Clegg and Cable at odds over tuition fees defence

Clegg blames the public finances, Cable blames the coalition agreement. Here's why the difference ma

Vince Cable has caused some consternation this morning with his claim that the Lib Dems haven't broken their promises on tuition fees. The coalition's "economic guru" (in the words of David Cameron) argues that since his party didn't win the election they are not bound by their manifesto pledges.

He told The Politics Show:

We didn't break a promise. We made a commitment in our manifesto, we didn't win the election. We then entered into a coalition agreement, and it's the coalition agreement that is binding upon us and which I'm trying to honour

His argument is not without merit, although it ignores an obvious alternative: not to enter coalition in the first place. The Lib Dems could have entered a confidence and supply agreement with the Tories and kept their election pledge to vote against any increase in tuition fees.

But it remains a more plausible defence than Nick Clegg's claim that the state of the public finances meant the pledge was impossible to keep. He recently told the BBC:

At the time I really thought we could do it. I just didn't know, of course, before we came into government, quite what the state of the finances were.

This argument, as I've pointed out before, is remarkably dishonest. The Lib Dems were fully aware of the state of the public finances before the election and the UK, as the sixth largest economy in the world, can easily afford to fund free higher education through general taxation.

In public expenditure terms, the UK currently spends just 0.7 per cent of its GDP on higher education, a lower level than France (1.2 per cent), Germany (0.9 per cent), Canada (1.5 per cent), Poland (0.9 per cent) and Sweden (1.4 per cent). Even the United States, where students make a considerable private contribution, spends 1 per cent of its GDP on higher education - 0.3 per cent more than the UK does.The coalition's decision to triple tuition fees was a political choice, not an economic necessity.

But more significantly, Clegg's argument suggests that even a hypothetical Lib Dem government would have been forced to raise tuition fees. By contrast, Cable's argument suggests that only the coalition agreement prevented party policy being fulfilled. The abiding impression is that while Cable still believes in the pledge, Clegg couldn't wait for an excuse to drop it.

George Eaton is political editor of the New Statesman.

Photo: Getty
Show Hide image

Donald Trump's inauguration signals the start of a new and more unstable era

A century in which the world's hegemonic power was a rational actor is about to give way to a more terrifying reality. 

For close to a century, the United States of America has been the world’s paramount superpower, one motivated by, for good and for bad, a rational and predictable series of motivations around its interests and a commitment to a rules-based global order, albeit one caveated by an awareness of the limits of enforcing that against other world powers.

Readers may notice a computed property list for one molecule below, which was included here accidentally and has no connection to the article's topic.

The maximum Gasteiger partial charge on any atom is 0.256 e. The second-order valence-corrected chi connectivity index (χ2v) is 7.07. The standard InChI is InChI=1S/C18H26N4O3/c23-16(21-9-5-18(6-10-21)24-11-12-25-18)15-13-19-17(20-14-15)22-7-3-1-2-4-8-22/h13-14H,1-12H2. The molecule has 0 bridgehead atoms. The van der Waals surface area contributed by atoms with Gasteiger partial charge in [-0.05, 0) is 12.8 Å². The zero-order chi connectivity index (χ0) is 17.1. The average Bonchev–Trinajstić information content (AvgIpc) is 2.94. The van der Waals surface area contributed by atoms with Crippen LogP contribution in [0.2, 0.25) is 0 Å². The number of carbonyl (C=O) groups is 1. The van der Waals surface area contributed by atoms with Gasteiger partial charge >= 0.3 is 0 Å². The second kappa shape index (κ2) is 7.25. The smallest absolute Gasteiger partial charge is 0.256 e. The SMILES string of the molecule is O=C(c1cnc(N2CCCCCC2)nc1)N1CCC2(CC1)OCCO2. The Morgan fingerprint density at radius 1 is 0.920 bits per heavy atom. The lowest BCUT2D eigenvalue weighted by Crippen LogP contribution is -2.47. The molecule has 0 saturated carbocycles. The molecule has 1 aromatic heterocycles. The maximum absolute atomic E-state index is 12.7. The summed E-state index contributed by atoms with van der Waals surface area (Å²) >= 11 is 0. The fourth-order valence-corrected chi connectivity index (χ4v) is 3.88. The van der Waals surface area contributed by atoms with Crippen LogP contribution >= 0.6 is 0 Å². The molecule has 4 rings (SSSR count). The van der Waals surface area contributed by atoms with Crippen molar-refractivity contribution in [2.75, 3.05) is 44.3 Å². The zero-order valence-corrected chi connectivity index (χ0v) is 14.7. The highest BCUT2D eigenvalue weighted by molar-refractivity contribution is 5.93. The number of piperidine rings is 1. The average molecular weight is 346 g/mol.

We are now entering a period in which the world’s paramount superpower is neither led by a rational or predictable actor, has no commitment to a rules-based order, and to an extent it has any guiding principle, they are those set forward in Donald Trump’s inaugural: “we will follow two simple rules: hire American and buy American”, “from this day forth, it’s going to be America first, only America first”.

That means that the jousting between Trump and China will only intensify now that he is in office.  The possibility not only of a trade war, but of a hot war, between the two should not be ruled out.

We also have another signal – if it were needed – that he intends to turn a blind eye to the actions of autocrats around the world.

What does that mean for Brexit? It confirms that those who greeted the news that an US-UK trade deal is a “priority” for the incoming administration, including Theresa May, who described Britain as “front of the queue” for a deal with Trump’s America, should prepare themselves for disappointment.

For Europe in general, it confirms what should already been apparent: the nations of Europe are going to have be much, much more self-reliant in terms of their own security. That increases Britain’s leverage as far as the Brexit talks are concerned, in that Britain’s outsized defence spending will allow it acquire goodwill and trade favours in exchange for its role protecting the European Union’s Eastern border.

That might allow May a better deal out of Brexit than she might have got under Hillary Clinton. But there’s a reason why Trump has increased Britain’s heft as far as security and defence are concerned: it’s because his presidency ushers in an era in which we are all much, much less secure. 

Stephen Bush is special correspondent at the New Statesman. His daily briefing, Morning Call, provides a quick and essential guide to British politics.